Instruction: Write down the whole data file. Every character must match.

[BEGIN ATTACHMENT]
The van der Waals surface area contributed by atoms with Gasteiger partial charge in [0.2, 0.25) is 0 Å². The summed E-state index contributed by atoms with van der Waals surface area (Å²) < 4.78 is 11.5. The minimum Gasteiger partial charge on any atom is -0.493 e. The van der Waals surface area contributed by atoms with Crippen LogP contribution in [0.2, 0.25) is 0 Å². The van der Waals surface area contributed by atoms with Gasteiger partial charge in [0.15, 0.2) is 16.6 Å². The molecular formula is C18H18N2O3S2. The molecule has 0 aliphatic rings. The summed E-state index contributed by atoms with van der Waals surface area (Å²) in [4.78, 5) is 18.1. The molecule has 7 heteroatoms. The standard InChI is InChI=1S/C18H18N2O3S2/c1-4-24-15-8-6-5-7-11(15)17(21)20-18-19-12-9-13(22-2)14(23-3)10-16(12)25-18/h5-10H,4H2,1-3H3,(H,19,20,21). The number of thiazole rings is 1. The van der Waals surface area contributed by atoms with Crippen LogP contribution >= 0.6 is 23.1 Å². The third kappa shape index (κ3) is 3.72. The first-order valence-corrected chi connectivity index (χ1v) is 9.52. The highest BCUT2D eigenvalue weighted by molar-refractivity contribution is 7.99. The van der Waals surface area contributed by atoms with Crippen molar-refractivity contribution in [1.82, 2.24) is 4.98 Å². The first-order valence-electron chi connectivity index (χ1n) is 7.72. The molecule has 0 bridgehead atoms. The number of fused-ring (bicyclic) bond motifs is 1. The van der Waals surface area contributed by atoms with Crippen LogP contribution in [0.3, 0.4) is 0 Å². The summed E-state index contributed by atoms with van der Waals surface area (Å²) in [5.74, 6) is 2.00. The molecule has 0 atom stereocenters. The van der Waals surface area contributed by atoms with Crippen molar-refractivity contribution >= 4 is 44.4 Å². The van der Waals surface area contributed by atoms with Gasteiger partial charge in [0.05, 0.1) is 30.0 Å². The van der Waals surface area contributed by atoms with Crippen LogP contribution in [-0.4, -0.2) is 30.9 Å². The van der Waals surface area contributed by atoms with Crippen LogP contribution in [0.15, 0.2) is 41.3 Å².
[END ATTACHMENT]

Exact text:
The van der Waals surface area contributed by atoms with Gasteiger partial charge in [0.2, 0.25) is 0 Å². The summed E-state index contributed by atoms with van der Waals surface area (Å²) < 4.78 is 11.5. The minimum Gasteiger partial charge on any atom is -0.493 e. The van der Waals surface area contributed by atoms with Crippen LogP contribution in [0.2, 0.25) is 0 Å². The van der Waals surface area contributed by atoms with Gasteiger partial charge in [0.15, 0.2) is 16.6 Å². The molecular formula is C18H18N2O3S2. The molecule has 0 aliphatic rings. The summed E-state index contributed by atoms with van der Waals surface area (Å²) in [4.78, 5) is 18.1. The molecule has 7 heteroatoms. The standard InChI is InChI=1S/C18H18N2O3S2/c1-4-24-15-8-6-5-7-11(15)17(21)20-18-19-12-9-13(22-2)14(23-3)10-16(12)25-18/h5-10H,4H2,1-3H3,(H,19,20,21). The number of thiazole rings is 1. The van der Waals surface area contributed by atoms with Crippen LogP contribution >= 0.6 is 23.1 Å². The third kappa shape index (κ3) is 3.72. The first-order valence-corrected chi connectivity index (χ1v) is 9.52. The highest BCUT2D eigenvalue weighted by molar-refractivity contribution is 7.99. The van der Waals surface area contributed by atoms with Crippen molar-refractivity contribution in [1.82, 2.24) is 4.98 Å². The first-order valence-electron chi connectivity index (χ1n) is 7.72. The molecule has 0 bridgehead atoms. The number of fused-ring (bicyclic) bond motifs is 1. The van der Waals surface area contributed by atoms with Crippen LogP contribution in [0.3, 0.4) is 0 Å². The summed E-state index contributed by atoms with van der Waals surface area (Å²) in [5.74, 6) is 2.00. The molecule has 0 atom stereocenters. The van der Waals surface area contributed by atoms with Crippen molar-refractivity contribution >= 4 is 44.4 Å². The van der Waals surface area contributed by atoms with Gasteiger partial charge in [0.05, 0.1) is 30.0 Å². The van der Waals surface area contributed by atoms with Crippen LogP contribution in [-0.4, -0.2) is 30.9 Å². The van der Waals surface area contributed by atoms with Crippen LogP contribution in [0.15, 0.2) is 41.3 Å².